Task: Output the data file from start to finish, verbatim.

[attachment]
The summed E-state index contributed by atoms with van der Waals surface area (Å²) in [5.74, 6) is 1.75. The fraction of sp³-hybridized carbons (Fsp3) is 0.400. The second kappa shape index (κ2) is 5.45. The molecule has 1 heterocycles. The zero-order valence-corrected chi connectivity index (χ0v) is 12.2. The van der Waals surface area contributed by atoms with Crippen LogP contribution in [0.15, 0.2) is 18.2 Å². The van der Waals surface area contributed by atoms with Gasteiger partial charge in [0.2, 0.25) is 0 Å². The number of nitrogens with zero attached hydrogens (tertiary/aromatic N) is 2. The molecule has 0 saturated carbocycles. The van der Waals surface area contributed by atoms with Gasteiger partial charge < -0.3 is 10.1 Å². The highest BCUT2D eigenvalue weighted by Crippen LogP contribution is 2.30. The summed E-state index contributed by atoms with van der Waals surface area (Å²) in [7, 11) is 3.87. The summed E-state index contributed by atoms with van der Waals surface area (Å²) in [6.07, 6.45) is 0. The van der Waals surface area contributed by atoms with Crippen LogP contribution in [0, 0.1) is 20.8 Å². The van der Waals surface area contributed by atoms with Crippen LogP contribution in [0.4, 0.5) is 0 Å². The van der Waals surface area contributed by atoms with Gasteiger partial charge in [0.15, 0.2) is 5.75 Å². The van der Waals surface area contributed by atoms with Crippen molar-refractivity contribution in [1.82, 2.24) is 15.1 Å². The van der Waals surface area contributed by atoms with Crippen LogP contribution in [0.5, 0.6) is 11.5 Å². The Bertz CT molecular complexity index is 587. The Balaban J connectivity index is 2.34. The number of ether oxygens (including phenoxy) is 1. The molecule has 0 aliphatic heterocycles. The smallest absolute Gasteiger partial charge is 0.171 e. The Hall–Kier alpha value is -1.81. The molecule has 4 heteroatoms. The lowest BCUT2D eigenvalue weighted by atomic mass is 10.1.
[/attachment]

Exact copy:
The summed E-state index contributed by atoms with van der Waals surface area (Å²) in [5.74, 6) is 1.75. The fraction of sp³-hybridized carbons (Fsp3) is 0.400. The second kappa shape index (κ2) is 5.45. The molecule has 1 heterocycles. The zero-order valence-corrected chi connectivity index (χ0v) is 12.2. The van der Waals surface area contributed by atoms with Crippen LogP contribution in [0.15, 0.2) is 18.2 Å². The van der Waals surface area contributed by atoms with Gasteiger partial charge in [0.2, 0.25) is 0 Å². The number of nitrogens with zero attached hydrogens (tertiary/aromatic N) is 2. The molecule has 0 saturated carbocycles. The van der Waals surface area contributed by atoms with Gasteiger partial charge < -0.3 is 10.1 Å². The highest BCUT2D eigenvalue weighted by Crippen LogP contribution is 2.30. The summed E-state index contributed by atoms with van der Waals surface area (Å²) in [7, 11) is 3.87. The summed E-state index contributed by atoms with van der Waals surface area (Å²) in [6.07, 6.45) is 0. The van der Waals surface area contributed by atoms with Crippen LogP contribution in [0, 0.1) is 20.8 Å². The van der Waals surface area contributed by atoms with Crippen LogP contribution in [0.4, 0.5) is 0 Å². The van der Waals surface area contributed by atoms with Gasteiger partial charge in [0.15, 0.2) is 5.75 Å². The van der Waals surface area contributed by atoms with Crippen molar-refractivity contribution in [1.82, 2.24) is 15.1 Å². The van der Waals surface area contributed by atoms with Crippen LogP contribution in [0.5, 0.6) is 11.5 Å². The Bertz CT molecular complexity index is 587. The Balaban J connectivity index is 2.34. The number of ether oxygens (including phenoxy) is 1. The molecule has 0 aliphatic heterocycles. The smallest absolute Gasteiger partial charge is 0.171 e. The Hall–Kier alpha value is -1.81. The molecule has 4 heteroatoms. The lowest BCUT2D eigenvalue weighted by atomic mass is 10.1.